A Landscape of Sand
The great, flat sandy plains separating both the volcanic mountain ranges and the uplifted plateaus dominate most of the Arabian Desert. Covered with rocks or gravel fitted into something of an armor plating by the patient actions of wind and frost, these desert pavement surfaces protect the dry, sandy soil beneath. Some of the plains are covered with a saltbased crust known as duricrusted soil. This salty crust also prevents the frequent winds from picking up the dry sand that is largely unanchored by plant roots. Other areas are dominated by gravel plains, covered with interlocking pebbles and chips of chert washed down onto the plains during the wet Pleistocene epoch (1.8 million to 10,000 years ago). Only dry washes that hold water during the rare storms remain in this desert, but these wadis follow the ghostly path of great rivers that flowed during the ice ages, when this desert was a grassy plain with scattered trees much like the areas of southern Africa where scientists believe our ancestors evolved following great herds of animals. Several of the river deltas left by these vanished systems are as large as the current delta of the Nile River. These traces of vanished rivers testify to the startling realization that most of the deserts of the world are surprisingly young, including this one surrounding the cradle of civilization.
Today, this network of dry wadis is just a ghostly memory of those great river systems, but they remain vital to the history and ecology of the Arabian Desert. Only one of the region's drainage systems carries water year-round, the network of wadis and tributaries that feed into the Tigris and Euphrates rivers and the Wadi Hajr in the south.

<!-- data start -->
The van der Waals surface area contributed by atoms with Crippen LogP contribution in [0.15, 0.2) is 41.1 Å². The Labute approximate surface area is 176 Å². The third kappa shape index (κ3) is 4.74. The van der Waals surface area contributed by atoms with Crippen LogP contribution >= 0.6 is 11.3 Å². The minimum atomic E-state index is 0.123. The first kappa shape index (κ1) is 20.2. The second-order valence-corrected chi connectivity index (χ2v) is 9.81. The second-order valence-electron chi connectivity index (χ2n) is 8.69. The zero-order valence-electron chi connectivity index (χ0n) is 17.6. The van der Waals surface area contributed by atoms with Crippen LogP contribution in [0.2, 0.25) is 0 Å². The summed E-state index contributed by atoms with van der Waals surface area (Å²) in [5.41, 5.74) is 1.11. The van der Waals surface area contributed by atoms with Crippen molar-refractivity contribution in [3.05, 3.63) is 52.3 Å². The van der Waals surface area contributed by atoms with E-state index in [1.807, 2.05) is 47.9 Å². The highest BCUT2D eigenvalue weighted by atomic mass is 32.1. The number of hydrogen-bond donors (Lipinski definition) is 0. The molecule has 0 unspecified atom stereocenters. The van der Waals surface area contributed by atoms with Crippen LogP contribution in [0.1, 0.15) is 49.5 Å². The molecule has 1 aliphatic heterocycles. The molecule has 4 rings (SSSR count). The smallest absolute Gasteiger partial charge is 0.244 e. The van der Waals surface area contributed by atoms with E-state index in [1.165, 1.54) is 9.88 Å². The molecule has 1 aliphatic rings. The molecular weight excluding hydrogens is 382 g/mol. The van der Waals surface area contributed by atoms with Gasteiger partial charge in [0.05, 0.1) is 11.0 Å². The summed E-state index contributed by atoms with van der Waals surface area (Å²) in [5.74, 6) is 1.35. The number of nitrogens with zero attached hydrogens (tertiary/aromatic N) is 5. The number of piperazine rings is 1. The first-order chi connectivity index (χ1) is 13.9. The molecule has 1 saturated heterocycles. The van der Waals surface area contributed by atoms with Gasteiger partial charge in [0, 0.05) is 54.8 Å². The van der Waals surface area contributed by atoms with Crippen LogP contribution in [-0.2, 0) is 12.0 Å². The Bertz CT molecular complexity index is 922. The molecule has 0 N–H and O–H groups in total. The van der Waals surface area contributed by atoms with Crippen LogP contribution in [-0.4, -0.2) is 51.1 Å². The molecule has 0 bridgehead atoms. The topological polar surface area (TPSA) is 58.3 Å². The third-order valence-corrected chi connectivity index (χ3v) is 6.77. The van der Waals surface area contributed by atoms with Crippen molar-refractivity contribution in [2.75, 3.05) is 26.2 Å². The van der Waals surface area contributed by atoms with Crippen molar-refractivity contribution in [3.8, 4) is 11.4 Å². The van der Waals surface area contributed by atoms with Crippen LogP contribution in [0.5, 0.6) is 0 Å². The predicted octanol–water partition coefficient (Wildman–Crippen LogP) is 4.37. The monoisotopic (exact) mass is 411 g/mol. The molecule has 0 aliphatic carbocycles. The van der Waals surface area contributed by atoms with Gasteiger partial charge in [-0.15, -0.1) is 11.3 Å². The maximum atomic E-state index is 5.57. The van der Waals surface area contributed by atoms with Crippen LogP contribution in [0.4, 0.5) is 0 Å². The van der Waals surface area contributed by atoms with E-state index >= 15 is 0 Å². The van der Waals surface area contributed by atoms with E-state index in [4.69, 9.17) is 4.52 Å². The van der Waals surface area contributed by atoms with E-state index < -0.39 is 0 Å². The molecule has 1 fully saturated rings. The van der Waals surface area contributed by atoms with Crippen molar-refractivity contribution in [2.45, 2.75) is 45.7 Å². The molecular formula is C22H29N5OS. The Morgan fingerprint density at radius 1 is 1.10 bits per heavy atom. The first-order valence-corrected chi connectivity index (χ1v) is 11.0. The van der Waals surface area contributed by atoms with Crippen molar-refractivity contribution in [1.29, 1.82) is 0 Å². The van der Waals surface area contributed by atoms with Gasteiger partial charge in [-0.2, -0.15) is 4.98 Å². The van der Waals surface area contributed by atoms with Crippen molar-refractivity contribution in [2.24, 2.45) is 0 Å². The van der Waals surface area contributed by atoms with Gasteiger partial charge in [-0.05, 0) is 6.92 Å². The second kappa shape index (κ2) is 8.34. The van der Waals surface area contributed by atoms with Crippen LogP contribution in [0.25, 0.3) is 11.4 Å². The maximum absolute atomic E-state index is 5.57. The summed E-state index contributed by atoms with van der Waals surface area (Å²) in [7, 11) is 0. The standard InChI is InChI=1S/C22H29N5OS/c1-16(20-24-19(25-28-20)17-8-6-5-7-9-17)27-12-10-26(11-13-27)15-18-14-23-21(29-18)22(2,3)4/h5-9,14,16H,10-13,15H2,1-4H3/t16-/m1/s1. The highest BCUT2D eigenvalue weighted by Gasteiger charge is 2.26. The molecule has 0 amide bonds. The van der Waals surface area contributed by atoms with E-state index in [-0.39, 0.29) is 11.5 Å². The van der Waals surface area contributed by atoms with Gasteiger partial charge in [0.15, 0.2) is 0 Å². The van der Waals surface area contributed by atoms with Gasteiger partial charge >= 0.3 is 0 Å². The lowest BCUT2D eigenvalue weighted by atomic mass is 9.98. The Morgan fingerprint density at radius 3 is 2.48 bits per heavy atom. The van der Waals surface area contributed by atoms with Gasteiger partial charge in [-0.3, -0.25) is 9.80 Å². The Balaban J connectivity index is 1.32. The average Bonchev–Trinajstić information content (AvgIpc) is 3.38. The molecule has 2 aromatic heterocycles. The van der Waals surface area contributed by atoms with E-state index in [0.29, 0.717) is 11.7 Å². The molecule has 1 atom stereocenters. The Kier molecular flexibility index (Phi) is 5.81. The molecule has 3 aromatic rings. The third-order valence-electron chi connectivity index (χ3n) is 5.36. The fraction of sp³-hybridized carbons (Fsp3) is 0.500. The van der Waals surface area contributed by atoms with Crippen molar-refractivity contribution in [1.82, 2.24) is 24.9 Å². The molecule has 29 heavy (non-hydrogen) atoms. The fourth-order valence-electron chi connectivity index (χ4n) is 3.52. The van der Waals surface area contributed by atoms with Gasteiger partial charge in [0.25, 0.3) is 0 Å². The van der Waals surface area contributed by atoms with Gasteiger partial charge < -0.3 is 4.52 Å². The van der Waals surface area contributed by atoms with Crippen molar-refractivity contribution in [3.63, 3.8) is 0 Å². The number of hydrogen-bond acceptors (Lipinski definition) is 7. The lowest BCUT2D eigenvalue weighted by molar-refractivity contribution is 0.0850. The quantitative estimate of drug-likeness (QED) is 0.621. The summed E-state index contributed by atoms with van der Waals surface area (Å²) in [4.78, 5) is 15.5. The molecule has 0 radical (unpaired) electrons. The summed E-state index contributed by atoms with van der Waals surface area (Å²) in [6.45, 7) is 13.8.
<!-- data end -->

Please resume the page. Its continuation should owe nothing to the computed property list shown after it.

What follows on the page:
The region also has some strange geological features, like the sabkhah, or saline flat, that forms along the coast where the repeated advance and evaporation of the sea has left a concentration of salty, mineralized brine just below the surface. This salty crust reaches a thickness of perhaps three feet (1 m), interlaced with layers of mud and other sediments like gypsum. An innocent-looking layer of sand may cover these dangerous layers of salty slush. But an unwary traveler can suddenly break through this thin crust of normal sand and find himself floundering in deep layers of gooey, silty muck with the consistency of custard.
The desert also harbors great dune fields, which come in every shape and size and form a complex, constantly shifting topography. One dune field in the Al-Nafud covers 25,000 square miles (65,000 sq km). An even larger dune field, the Rub' al-Khali, covers 250,000 square miles (650,000 sq km). Some of these dunes reach heights of 300 feet (91.4 m), high enough to bury a typical American city without leaving a trace. Some of those dunes take forms unique to the Arabian Desert, including a giant crescent-shaped dune with a steep slope that moves constantly, with a hollow in the arms of the crescent that reaches bedrock so that from the air the dune looks like a giant hoof.
The single most barren and desolate area is called Rub' al-Khali, the Empty Quarter. It covers an area larger than France in the southern part of Saudi Arabia and over into the borders of Oman and Yemen. Even the desert-dwelling Bedouins, whose caravan routes have crisscrossed this desert for centuries, rarely venture into the waterless Rub' al-Khali.